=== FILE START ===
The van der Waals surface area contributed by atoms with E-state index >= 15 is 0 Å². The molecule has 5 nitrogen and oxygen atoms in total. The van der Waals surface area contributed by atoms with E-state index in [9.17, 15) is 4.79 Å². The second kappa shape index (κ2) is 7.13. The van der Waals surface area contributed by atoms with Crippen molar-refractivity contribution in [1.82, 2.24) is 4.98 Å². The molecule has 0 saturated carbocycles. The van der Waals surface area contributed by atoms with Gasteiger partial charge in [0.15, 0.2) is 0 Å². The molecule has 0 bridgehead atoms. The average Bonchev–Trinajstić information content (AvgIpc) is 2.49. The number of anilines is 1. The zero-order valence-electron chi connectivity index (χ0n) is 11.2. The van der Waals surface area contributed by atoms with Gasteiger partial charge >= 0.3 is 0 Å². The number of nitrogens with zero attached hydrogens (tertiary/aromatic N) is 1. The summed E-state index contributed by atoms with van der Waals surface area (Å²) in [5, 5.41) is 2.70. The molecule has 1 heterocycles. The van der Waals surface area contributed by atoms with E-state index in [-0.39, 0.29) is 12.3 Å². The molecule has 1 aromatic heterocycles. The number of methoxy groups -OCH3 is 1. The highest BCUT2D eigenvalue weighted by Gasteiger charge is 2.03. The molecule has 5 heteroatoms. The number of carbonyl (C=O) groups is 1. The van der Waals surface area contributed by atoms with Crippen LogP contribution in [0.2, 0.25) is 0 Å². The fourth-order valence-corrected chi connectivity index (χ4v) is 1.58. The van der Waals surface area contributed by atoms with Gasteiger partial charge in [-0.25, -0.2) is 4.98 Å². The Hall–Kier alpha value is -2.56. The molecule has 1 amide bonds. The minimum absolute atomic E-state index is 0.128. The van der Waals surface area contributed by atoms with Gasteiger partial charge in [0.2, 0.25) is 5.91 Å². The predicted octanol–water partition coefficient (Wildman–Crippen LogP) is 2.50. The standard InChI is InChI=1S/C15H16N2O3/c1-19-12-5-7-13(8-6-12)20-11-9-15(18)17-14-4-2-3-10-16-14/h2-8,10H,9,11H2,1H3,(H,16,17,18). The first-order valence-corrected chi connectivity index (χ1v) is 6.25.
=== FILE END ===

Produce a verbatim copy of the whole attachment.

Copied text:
The van der Waals surface area contributed by atoms with E-state index >= 15 is 0 Å². The molecule has 5 nitrogen and oxygen atoms in total. The van der Waals surface area contributed by atoms with E-state index in [9.17, 15) is 4.79 Å². The second kappa shape index (κ2) is 7.13. The van der Waals surface area contributed by atoms with Crippen molar-refractivity contribution in [1.82, 2.24) is 4.98 Å². The molecule has 0 saturated carbocycles. The van der Waals surface area contributed by atoms with Gasteiger partial charge in [0.15, 0.2) is 0 Å². The molecule has 0 bridgehead atoms. The average Bonchev–Trinajstić information content (AvgIpc) is 2.49. The number of anilines is 1. The zero-order valence-electron chi connectivity index (χ0n) is 11.2. The van der Waals surface area contributed by atoms with Gasteiger partial charge >= 0.3 is 0 Å². The number of nitrogens with zero attached hydrogens (tertiary/aromatic N) is 1. The summed E-state index contributed by atoms with van der Waals surface area (Å²) in [5, 5.41) is 2.70. The molecule has 1 heterocycles. The van der Waals surface area contributed by atoms with E-state index in [-0.39, 0.29) is 12.3 Å². The molecule has 1 aromatic heterocycles. The number of methoxy groups -OCH3 is 1. The highest BCUT2D eigenvalue weighted by Gasteiger charge is 2.03. The molecule has 5 heteroatoms. The number of carbonyl (C=O) groups is 1. The van der Waals surface area contributed by atoms with Crippen LogP contribution in [0.2, 0.25) is 0 Å². The fourth-order valence-corrected chi connectivity index (χ4v) is 1.58. The van der Waals surface area contributed by atoms with Gasteiger partial charge in [-0.25, -0.2) is 4.98 Å². The Hall–Kier alpha value is -2.56. The molecule has 1 amide bonds. The minimum absolute atomic E-state index is 0.128. The van der Waals surface area contributed by atoms with Gasteiger partial charge in [0.2, 0.25) is 5.91 Å². The predicted octanol–water partition coefficient (Wildman–Crippen LogP) is 2.50. The standard InChI is InChI=1S/C15H16N2O3/c1-19-12-5-7-13(8-6-12)20-11-9-15(18)17-14-4-2-3-10-16-14/h2-8,10H,9,11H2,1H3,(H,16,17,18). The first-order valence-corrected chi connectivity index (χ1v) is 6.25.